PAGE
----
Saturday, March 9, 2013

James Charlton on Meister Eckhart

Poet and prose writer James Charlton shares his ideas about one of Europe’s most creative thinkers: Meister Eckhart.
James is the author of Non-dualism in Eckhart, Julian of Norwich and Traherne: A Theopoetic Reflection (Bloomsbury, 2013).
Co-host Walter Mason asked James Charlton to share his thoughts on this magnificent mystic and thinker with our Book Club - and on Bernard McGinn's The Mystical Thought of Meister Eckhart which James found helpful in his research into those three European mystics.
Was Meister Eckhart a "Buddhist"?

Large numbers of book-lovers know about Eckhart. But when they’re asked to name a single book which ‘captures’ this 14th-century mystic, they’re stumped. I admit to being one of the stumped. Too paradoxical to be ‘captured’, Eckhart is a major ingredient in the large recipe of Western spirituality. But unless we’re experts in Middle High German and Latin, we have to rely on the work of others. And they all have an agenda, or (much worse) a preoccupation with a vain (peculiarly male?) effort to be ‘objective’. Among writers in English who specialize in Eckhart, Bernard McGinn - author of The Mystical Thought of Meister Eckhart - is (in my mere opinion) the best.
A recurring question: was Eckhart a "Buddhist" in the guise of a Christian monk?

The answer, despite the wishful thinking of many, is ‘No’. He smells and tastes like a Buddhist. But when he’s eaten, his non-dual Christianity is very evident. Yes, non-dual Christianity! This was the Western heritage before its distortion by the churchly ancestors of the likes of Cardinal George Pell.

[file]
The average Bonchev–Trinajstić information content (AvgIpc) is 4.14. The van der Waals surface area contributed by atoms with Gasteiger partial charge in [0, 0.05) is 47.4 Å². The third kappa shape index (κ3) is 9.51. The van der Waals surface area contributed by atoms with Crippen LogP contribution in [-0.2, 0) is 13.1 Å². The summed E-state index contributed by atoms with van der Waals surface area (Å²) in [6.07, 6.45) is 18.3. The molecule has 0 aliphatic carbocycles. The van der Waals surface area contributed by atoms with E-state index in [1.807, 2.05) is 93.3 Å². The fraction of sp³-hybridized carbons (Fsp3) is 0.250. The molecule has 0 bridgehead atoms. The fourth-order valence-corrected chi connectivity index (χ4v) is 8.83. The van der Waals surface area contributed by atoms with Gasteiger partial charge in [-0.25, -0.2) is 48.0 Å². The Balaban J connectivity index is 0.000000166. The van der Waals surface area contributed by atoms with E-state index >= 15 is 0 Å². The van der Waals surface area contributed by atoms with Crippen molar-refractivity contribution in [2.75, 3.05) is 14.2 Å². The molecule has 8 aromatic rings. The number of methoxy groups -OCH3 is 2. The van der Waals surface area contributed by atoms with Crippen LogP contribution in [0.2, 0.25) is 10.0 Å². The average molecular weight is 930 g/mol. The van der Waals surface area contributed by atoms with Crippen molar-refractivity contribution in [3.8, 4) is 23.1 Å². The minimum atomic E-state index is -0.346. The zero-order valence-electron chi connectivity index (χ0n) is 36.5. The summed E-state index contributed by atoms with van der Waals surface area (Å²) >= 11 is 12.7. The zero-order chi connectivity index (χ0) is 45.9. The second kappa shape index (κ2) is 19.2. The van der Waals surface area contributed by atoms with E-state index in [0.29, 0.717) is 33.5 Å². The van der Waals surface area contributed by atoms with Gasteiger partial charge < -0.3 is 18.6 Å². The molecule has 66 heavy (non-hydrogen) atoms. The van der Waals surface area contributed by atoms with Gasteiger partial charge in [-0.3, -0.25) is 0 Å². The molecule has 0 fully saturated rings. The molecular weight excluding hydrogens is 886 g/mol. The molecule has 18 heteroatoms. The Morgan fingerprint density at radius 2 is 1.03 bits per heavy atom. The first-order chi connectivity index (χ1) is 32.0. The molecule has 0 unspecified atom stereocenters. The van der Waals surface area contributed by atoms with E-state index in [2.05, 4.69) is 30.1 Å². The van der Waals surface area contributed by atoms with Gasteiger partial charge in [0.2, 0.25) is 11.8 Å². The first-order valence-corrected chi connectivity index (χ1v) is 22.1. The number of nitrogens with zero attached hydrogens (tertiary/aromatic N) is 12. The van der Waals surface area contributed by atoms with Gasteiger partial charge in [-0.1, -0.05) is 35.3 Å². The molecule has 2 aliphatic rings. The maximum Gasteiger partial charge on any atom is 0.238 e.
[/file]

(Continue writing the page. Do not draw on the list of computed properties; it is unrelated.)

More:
Eckhart was immersed in Augustine, although he doesn’t share the so-called Augustinian pre-occupation with original sin. He was conversant with Thomas Aquinas, although he lessens the perceived Thomistic gulf between the divine and the human.

The most 'Buddhist’ aspect within Eckhart is his declaration that there is no such thing as a separate 'me'. In our more enlightened moments (he writes), we all know this to be true. The enlightenment to which he refers is instigated and brought to maturity by the Spirit of the Christ. This Spirit is not swirling around ‘out there’. It’s already ‘in here’. Hence his well-known lines to the effect that to find ‘God’ is to find oneself, since to find oneself is to find the True - and the True is ‘God’.

Eckhart writes: ‘My deepest me is God.’ Such quotations demand a context. What does he mean by ‘God’? How might his theology intersect with his anthropology? If questions such as these are of interest, Bernard McGinn is the author to turn to. God is not only One, but a dynamic process. This is a radical position. At a stretch, Eckhart might be called (along with A. N. Whitehead) a founding figure in process theology.

Alfred North Whitehead
We can’t blame Eckhart for using patriarchal metaphors. To save his skin, he avoided feminine language for the divine. And so he writes (in my paraphrase): 'In the mode of Father, the divine eternally gives birth to the Son. By extension, as "one birth", the divine also gives birth to the Son in us.'

The birth of the ‘Son’ will manifest itself (within a detached, open hearted person) as the enacted experience of altered behaviour. We’ll no longer attempt to maximize every circumstance of our lives. Instead, we’ll realize who we really are.

Here is part of Eckhart’s famous Christmas sermon:
Here, in time, we are celebrating the eternal birth which God the Father bore and bears unceasingly in eternity, because this same birth is now born in time, in human nature. St Augustine says: ‘What does it avail me that this birth is always happening, if it does not happen in me? That it should happen in me is what matters.